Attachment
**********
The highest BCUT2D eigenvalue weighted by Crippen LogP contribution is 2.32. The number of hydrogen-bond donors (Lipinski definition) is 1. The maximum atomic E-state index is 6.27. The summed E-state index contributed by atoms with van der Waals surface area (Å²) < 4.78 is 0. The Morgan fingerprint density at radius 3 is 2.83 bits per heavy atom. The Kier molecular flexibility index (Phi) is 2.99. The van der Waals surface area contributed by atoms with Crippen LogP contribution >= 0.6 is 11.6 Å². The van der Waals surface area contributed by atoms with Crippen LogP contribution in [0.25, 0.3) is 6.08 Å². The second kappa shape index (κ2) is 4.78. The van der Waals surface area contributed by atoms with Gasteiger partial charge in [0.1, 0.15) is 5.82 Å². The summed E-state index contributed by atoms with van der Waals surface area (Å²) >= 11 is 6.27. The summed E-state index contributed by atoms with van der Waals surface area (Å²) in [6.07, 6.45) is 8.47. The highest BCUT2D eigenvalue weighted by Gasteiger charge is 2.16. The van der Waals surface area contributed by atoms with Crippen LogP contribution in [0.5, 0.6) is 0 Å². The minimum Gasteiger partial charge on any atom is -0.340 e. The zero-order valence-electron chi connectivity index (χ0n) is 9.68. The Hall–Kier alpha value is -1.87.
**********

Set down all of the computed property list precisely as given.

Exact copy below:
The highest BCUT2D eigenvalue weighted by Crippen LogP contribution is 2.32. The number of hydrogen-bond donors (Lipinski definition) is 1. The maximum atomic E-state index is 6.27. The summed E-state index contributed by atoms with van der Waals surface area (Å²) < 4.78 is 0. The Morgan fingerprint density at radius 3 is 2.83 bits per heavy atom. The Kier molecular flexibility index (Phi) is 2.99. The van der Waals surface area contributed by atoms with Crippen LogP contribution >= 0.6 is 11.6 Å². The van der Waals surface area contributed by atoms with Crippen LogP contribution in [0.25, 0.3) is 6.08 Å². The second kappa shape index (κ2) is 4.78. The van der Waals surface area contributed by atoms with Gasteiger partial charge in [0.1, 0.15) is 5.82 Å². The summed E-state index contributed by atoms with van der Waals surface area (Å²) >= 11 is 6.27. The summed E-state index contributed by atoms with van der Waals surface area (Å²) in [6.07, 6.45) is 8.47. The highest BCUT2D eigenvalue weighted by Gasteiger charge is 2.16. The van der Waals surface area contributed by atoms with Crippen LogP contribution in [0.5, 0.6) is 0 Å². The minimum Gasteiger partial charge on any atom is -0.340 e. The zero-order valence-electron chi connectivity index (χ0n) is 9.68. The Hall–Kier alpha value is -1.87.